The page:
Saturday, March 1, 2008

Book Review (sort of) "A Year Without Made in China"

A Year Without "Made in China" - One Family's True Life Adventure in the Global Economy, by Sara Bonjiorni.

I picked this book up at the library - thought it would be an interesting quick read. I'm always looking for something I can read on the old Nordic Trak and this book seemed to fit the bill.

It was interesting at first but I got tired of it rather quickly. The premise is interesting - the challenge of shopping for an entire year without purchasing anything that was made in China (including internal parts of electronic things).

The author decided on this journey after surveying the after Christmas loot and realizing that so much of it came from China. In explaining to her young son about why they don't want to buy so much from China she says we ought to give other countries a chance to sell/make stuff for us too.

Author soon realizes that it's pretty hard to always avoid "Made in China" and when you can avoid it - you pay a small fortune for said item. There is one caveat in the no China purchase and that is gifts or throw away or used items don't count.

See that right there would make it a lot more easier for those of us of a frugal nature. I regularly shop at (and enjoy!) thrift stores, "junk" stores, garage sales, Craigslist, and curb freebies (well actually we've only once got something from a curb - a large wooden kitchen table that had a "free" sign on it - my dh repurposed it as a desk). I do put my limits at dumpster diving but even as I write this I do remember a dumpster diving event in my life.

I was maybe 8-10 yrs old. I loved playing "school". Of course I was always the teacher (a harbinger??). I had a made-up attendance sheet and all the kids I didn't like in real life, were the kids that were absent or the kids that got in trouble and maybe required a "note" home from the teacher. Someone in our neighborhood found out that the elementary school near us was throwing away a bunch of school papers. Multiple photocopied (but it wasn't actually photocopied - that old blue paper stuff) worksheets. This friend got the idea for us (maybe a group of us) to go and get the papers to play with. So we went to the school climbed in?? or leaned in and got out stacks of paper. How fun to actually have worksheets for my "students" to complete!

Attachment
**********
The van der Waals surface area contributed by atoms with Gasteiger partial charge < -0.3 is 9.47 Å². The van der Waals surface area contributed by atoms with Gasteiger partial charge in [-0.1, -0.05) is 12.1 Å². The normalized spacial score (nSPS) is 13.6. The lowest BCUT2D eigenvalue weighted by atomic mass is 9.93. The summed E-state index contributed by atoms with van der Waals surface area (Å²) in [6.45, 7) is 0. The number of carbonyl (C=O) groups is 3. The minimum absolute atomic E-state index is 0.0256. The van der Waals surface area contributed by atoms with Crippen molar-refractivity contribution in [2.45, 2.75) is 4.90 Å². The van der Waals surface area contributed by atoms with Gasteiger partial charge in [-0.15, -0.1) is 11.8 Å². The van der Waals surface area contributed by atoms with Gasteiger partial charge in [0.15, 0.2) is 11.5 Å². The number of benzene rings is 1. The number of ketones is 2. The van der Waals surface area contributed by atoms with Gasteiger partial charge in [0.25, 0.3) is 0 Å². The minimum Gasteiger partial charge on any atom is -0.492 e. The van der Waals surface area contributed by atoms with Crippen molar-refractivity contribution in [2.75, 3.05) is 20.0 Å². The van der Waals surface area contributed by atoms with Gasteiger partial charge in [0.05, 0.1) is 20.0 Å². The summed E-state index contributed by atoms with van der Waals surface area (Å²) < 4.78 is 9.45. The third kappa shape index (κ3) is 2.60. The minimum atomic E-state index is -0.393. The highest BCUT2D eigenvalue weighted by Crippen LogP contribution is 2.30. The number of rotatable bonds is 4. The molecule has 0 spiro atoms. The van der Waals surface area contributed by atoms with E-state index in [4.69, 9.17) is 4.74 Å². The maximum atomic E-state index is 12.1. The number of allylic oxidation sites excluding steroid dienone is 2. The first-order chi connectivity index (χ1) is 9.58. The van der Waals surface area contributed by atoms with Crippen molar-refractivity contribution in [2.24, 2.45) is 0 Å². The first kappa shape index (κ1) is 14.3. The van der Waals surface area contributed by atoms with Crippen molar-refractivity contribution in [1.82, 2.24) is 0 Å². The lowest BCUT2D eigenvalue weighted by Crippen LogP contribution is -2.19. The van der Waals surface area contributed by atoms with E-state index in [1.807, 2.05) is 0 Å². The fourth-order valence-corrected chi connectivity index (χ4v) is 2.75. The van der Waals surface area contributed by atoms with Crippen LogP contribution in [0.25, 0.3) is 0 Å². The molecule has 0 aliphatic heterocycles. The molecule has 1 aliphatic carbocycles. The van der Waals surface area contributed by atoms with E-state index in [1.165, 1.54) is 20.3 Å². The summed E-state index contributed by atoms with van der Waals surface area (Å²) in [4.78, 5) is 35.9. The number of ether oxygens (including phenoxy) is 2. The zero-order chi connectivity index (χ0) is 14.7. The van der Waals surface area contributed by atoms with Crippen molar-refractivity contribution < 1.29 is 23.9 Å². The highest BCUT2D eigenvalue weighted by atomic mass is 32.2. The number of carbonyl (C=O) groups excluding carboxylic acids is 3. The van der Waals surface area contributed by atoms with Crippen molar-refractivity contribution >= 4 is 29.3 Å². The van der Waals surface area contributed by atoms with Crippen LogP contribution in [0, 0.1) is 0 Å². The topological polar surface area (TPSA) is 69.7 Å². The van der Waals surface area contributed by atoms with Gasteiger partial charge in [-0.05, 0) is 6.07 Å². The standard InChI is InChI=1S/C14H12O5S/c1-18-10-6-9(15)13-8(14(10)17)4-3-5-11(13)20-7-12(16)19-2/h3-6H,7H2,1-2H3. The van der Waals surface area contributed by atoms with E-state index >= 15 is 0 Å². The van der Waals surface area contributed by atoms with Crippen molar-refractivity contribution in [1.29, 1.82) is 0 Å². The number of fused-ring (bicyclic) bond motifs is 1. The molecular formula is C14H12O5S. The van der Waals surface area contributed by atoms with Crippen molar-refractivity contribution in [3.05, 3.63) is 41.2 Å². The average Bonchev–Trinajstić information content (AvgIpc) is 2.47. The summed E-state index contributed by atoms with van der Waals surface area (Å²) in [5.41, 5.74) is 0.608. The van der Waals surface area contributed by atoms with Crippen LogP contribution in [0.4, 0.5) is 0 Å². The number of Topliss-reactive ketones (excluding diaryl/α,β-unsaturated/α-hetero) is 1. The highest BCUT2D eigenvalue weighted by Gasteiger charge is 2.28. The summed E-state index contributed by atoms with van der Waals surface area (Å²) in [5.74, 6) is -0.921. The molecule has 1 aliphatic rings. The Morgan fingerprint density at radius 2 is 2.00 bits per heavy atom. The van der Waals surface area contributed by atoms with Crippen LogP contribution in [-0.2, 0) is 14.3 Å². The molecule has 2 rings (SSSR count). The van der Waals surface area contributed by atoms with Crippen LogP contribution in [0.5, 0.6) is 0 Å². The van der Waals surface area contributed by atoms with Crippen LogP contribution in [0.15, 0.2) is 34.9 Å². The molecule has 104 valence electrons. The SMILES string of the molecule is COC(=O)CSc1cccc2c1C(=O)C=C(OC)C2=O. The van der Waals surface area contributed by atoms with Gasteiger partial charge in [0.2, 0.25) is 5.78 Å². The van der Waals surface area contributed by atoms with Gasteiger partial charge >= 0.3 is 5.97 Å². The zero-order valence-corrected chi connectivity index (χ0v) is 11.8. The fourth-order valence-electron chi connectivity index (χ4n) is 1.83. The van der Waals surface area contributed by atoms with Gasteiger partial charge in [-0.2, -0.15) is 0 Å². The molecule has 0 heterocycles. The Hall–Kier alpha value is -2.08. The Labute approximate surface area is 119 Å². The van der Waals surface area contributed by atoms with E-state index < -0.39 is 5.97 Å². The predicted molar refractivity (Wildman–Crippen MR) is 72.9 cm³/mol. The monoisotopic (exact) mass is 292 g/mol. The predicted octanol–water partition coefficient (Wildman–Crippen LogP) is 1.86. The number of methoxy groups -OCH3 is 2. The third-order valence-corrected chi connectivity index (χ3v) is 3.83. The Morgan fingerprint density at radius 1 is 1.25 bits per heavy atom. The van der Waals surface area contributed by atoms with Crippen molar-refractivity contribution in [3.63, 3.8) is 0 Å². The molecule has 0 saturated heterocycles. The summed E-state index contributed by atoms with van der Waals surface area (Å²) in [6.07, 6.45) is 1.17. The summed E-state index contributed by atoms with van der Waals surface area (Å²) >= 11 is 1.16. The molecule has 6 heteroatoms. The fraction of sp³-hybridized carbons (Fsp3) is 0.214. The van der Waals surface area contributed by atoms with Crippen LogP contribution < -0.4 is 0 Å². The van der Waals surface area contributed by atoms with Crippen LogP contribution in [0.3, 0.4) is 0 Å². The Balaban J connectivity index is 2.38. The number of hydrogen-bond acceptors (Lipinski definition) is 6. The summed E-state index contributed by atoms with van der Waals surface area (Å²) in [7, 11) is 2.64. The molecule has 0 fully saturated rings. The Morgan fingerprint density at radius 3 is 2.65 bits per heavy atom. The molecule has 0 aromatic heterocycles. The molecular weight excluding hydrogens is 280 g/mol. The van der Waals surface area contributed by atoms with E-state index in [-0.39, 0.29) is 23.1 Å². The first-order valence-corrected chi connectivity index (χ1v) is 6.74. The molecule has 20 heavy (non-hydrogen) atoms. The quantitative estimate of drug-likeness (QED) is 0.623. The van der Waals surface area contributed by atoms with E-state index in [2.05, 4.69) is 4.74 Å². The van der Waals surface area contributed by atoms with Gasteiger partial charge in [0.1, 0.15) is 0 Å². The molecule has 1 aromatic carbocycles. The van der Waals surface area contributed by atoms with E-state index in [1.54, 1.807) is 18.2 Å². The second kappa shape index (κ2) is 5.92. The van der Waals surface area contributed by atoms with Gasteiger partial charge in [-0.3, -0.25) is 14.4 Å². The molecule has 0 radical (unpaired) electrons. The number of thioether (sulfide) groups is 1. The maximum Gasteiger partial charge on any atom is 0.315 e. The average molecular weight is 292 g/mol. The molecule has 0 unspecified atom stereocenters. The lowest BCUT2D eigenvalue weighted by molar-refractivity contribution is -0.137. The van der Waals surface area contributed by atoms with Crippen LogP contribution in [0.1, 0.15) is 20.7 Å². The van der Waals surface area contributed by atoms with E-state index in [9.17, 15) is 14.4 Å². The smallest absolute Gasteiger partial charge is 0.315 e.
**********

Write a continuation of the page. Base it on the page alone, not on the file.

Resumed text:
Anywhoo back to China...

The book was a little too drawn out for me - I made it about half way through and then flipped to the end. The author kept referring to her husband as "the weakest link" (which didn't endear her to me) in the whole project. Needless to say if you are going to embark on some sort of year long lifestyle journey you are gonna need to have both spouses on board totally.

I've never been part of the "Boycott Red China" (a bumper sticker I've seen before) crowd.

This is my take on the whole "Made in China" deal. Having stuff made cheaply in China has resulted in a higher standard of living for the "poor" and the not-so-poor in the USA. The author couldn't find shoes not made in China so she spent about $68 on a pair from another country. How many middle-class or lower-class or folks on welfare can afford to pay $68 for a pair of shoes for a 4-year-old? How many can spend in excess of $100 for a pair of sunglasses? And even if you could afford it - why would you want to pay that amount?!

I just randomly picked up a few things in my office area and found a few made in China, a few made in USA, one made in Switzerland, and one made in Malyasia. It would be an interesting experiment to try going a year w/out made in China - the author even got a book deal out of it (she was already a journalist and or writer) - but I'm afraid I'd cave in too soon.

How about this idea "A Year Without New"...everything you acquire has to be purchased from a thrift store, garage sale, Craigslist, eBay (except eBay NEW items), curb freebie etc.? Well I should say everything except foods, hygiene products and medicines that is. Now I think that would be a fun idea.


Abbi said...

I think the year without new stuff does sound fun. We actually have been trying that in several ways this year. The kids and I have decided not to buy any cloths if possible (I did break down and buy a coat for my eldest son for next year that was super cheap on clearance). We are trying to just wear out what we have, remake clothes to make them work and use hand me downs. We are also trying to buy as little as possible of other things. My reasons were, We have an over abundance of stuff already and I would like to cut down on clutter, Not buying saves money and I also like the idea for the enviromental reasons.

Anonymous said...

You could join "the compact"